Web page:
San Francisco: Colleges and Schools
School of Dentistry
School of Medicine
School of Nursing
School of Pharmacy
School of Dentistry
The College of Dentistry was established
as an integral part of the University on September 7, 1881 by the
Regents, acting on the recommendation of the medical faculty. For
ten years the medical faculty generously provided the college with
lecture rooms, technical laboratories, and clinics in the Medical
School. In some divisions, instruction was given to medical and
dental students jointly.
In 1891, instruction in the dental curriculum,
except the work in anatomy, was moved to the Donohoe Building at
the corner of Market and Taylor Streets, San Francisco, and was
continued there for nine years. Instruction in anatomy was transferred
in 1898 to the buildings of the Affilliated Colleges and a year
later all instruction in dentistry, except clinical work, was moved
to a new dental building on that site. The clinics remained in the
Donohoe Building until 1906, when the building was destroyed by
earthquake and fire.
All divisions of the College of Dentistry were
on the Parnassus Avenue campus by July, 1906, where, at what was
later known as the Medical Center, there was a gradual coordination
of the teaching and research of the School of Dentistry, the School
of Medicine, the School of Nursing, the School of Pharmacy, and
the several campus-wide research centers and institutes.
In September, 1954, the College of Dentistry offered
instruction for the first time in its new quarters in the Medical
Sciences Building. It occupied four floors in this building, as
well as two floors in the adjacent Clinics Building.
By action of the Academic Senate in 1956, the
College of Dentistry was changed to the School of Dentistry. There
were approximately 300 dental students, 48 dental hygiene students,
and 20 postgraduate and graduate students in the school by the mid-1960's.
School of Medicine
The second medical school in the far west
was founded in San Francisco in 1864 by Dr. Hugh H. Toland, a graduate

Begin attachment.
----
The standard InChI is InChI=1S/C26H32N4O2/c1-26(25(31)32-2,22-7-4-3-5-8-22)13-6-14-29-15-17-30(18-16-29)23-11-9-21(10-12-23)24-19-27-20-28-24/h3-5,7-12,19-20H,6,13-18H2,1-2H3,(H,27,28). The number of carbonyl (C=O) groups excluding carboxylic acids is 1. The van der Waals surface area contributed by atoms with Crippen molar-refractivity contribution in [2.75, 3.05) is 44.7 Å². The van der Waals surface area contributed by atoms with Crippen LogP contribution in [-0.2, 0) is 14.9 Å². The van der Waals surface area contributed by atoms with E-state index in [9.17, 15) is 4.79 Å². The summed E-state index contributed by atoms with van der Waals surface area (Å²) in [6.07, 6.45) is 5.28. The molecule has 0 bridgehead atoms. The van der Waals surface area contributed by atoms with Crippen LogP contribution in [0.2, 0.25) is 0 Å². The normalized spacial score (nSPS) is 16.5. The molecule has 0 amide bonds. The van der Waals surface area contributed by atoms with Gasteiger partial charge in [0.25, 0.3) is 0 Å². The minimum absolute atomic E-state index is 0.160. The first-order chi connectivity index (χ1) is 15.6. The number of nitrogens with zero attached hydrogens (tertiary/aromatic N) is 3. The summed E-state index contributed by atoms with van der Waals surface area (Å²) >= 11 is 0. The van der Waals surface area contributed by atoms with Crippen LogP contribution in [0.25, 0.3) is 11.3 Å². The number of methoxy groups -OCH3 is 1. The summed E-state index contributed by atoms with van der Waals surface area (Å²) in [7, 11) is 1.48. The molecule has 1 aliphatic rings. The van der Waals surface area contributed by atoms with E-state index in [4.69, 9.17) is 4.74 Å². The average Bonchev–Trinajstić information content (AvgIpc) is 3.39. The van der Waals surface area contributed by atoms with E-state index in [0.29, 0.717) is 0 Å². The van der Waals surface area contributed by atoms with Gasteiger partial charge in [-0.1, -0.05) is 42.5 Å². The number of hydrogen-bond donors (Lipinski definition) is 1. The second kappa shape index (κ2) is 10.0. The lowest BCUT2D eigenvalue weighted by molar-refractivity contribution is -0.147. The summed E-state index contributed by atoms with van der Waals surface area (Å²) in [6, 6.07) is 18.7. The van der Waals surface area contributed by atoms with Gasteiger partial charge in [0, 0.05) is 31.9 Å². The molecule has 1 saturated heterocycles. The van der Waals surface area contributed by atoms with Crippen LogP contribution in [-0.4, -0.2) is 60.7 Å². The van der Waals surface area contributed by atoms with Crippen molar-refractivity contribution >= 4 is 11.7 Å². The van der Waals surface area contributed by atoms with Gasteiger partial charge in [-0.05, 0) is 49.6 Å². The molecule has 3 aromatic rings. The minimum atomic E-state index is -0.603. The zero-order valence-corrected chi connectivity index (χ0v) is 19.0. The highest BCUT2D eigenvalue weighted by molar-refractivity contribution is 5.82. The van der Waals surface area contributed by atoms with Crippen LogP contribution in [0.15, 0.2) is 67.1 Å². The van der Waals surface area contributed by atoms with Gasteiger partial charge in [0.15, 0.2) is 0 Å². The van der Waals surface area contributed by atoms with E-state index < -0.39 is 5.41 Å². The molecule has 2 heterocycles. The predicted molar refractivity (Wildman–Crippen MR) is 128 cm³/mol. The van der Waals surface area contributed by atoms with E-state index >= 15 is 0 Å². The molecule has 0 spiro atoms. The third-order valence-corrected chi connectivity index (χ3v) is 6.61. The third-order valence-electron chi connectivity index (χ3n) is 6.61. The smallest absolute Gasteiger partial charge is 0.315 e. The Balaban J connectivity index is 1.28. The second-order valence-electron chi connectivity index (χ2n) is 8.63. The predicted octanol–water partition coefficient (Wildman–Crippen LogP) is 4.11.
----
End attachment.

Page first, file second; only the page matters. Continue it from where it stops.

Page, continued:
of the University of Transylvania at Lexington who migrated to the
Pacific coast during the Gold Rush. It was later deemed desirable
to affiliate the Toland Medical College with the University of California.
Dr. Richard Beverly Cole was chosen as the new dean of the college,
and negotiations were carried on with President Daniel Coit Gilman.
In 1873, Toland's college became the Medical Department of the University.
The earthquake and fire of 1906 destroyed the
outpatient department and a large number of private and public hospitals
in the city, giving rise to a serious bed shortage. This led to
the establishment of the first University hospital, under the leadership
of Dr. Harry Mitchell Sherman, professor of surgery. Space was obtained
in the medical school building by relocating the first two years
of medical school instruction in Berkeley. Male and female wards
were established in the upper floors of the building, and an outpatient
department was formed in the basement. Other hospital accommodations
were soon required and under the leadership of Dr. Herbert Moffitt,
funds were obtained from private sources to construct the University
of California Hospital in 1917. The outpatient department outgrew
its basement accommodations and subsequent planning culminated in
occupancy of the present Outpatient Clinic Building in 1934.
A later plan was developed to provide a new teaching
hospital and a Medical Sciences Building. Funds were appropriated
by the legislature for the construction of the Herbert C. Moffitt
Hospital, which opened in 1955, and for the erection of the Medical
Sciences Building which was completed in 1958. After a lapse of
52 years, all classes of the medical school were returned to the
San Francisco campus.
Rapid growth and extension of the scope and depth
of programs in all fields and disciplines of the health sciences
made it necessary to obtain further facilities. By action of the
state legislature, and with assistance from federal agencies, the
San Francisco Medical Center campus opened new Health Sciences Instruction
and Research Buildings in 1965-66. Completion of these facilities
would permit the accommodation of 128 medical students in each of